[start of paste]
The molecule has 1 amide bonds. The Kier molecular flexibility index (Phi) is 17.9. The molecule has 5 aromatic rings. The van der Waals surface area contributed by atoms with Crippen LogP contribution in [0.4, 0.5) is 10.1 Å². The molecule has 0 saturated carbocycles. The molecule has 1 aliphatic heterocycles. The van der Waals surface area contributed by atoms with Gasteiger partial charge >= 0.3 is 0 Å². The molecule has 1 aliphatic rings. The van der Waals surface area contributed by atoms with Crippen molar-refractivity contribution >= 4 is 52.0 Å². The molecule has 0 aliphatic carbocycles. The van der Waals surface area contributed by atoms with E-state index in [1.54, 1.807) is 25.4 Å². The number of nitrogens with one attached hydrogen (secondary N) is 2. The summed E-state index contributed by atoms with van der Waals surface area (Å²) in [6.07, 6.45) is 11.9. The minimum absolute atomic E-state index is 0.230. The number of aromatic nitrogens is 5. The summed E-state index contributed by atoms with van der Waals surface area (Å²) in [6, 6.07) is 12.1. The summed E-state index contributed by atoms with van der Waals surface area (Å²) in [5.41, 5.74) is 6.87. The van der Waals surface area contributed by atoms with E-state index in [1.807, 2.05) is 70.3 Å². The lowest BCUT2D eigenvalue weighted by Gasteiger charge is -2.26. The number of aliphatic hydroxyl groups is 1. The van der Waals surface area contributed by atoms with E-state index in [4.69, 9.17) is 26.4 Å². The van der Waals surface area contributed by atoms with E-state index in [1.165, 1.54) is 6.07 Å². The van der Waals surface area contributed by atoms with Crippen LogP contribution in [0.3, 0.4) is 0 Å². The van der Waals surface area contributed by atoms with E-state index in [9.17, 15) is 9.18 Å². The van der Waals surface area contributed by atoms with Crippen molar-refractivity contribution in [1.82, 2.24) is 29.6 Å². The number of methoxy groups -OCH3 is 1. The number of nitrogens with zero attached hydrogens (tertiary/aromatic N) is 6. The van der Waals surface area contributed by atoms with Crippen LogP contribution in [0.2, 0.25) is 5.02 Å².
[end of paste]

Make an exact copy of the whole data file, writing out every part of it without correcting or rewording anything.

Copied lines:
The molecule has 1 amide bonds. The Kier molecular flexibility index (Phi) is 17.9. The molecule has 5 aromatic rings. The van der Waals surface area contributed by atoms with Crippen LogP contribution in [0.4, 0.5) is 10.1 Å². The molecule has 0 saturated carbocycles. The molecule has 1 aliphatic heterocycles. The van der Waals surface area contributed by atoms with Gasteiger partial charge >= 0.3 is 0 Å². The molecule has 1 aliphatic rings. The van der Waals surface area contributed by atoms with Crippen molar-refractivity contribution >= 4 is 52.0 Å². The molecule has 0 aliphatic carbocycles. The van der Waals surface area contributed by atoms with E-state index in [1.54, 1.807) is 25.4 Å². The number of nitrogens with one attached hydrogen (secondary N) is 2. The summed E-state index contributed by atoms with van der Waals surface area (Å²) in [6.07, 6.45) is 11.9. The minimum absolute atomic E-state index is 0.230. The number of aromatic nitrogens is 5. The summed E-state index contributed by atoms with van der Waals surface area (Å²) in [6, 6.07) is 12.1. The summed E-state index contributed by atoms with van der Waals surface area (Å²) in [5.41, 5.74) is 6.87. The van der Waals surface area contributed by atoms with E-state index in [1.807, 2.05) is 70.3 Å². The lowest BCUT2D eigenvalue weighted by Gasteiger charge is -2.26. The number of aliphatic hydroxyl groups is 1. The van der Waals surface area contributed by atoms with E-state index in [4.69, 9.17) is 26.4 Å². The van der Waals surface area contributed by atoms with E-state index in [1.165, 1.54) is 6.07 Å². The van der Waals surface area contributed by atoms with Crippen LogP contribution in [0.3, 0.4) is 0 Å². The van der Waals surface area contributed by atoms with E-state index in [9.17, 15) is 9.18 Å². The van der Waals surface area contributed by atoms with Crippen molar-refractivity contribution in [1.82, 2.24) is 29.6 Å². The number of methoxy groups -OCH3 is 1. The number of nitrogens with zero attached hydrogens (tertiary/aromatic N) is 6. The van der Waals surface area contributed by atoms with Crippen LogP contribution in [0.2, 0.25) is 5.02 Å².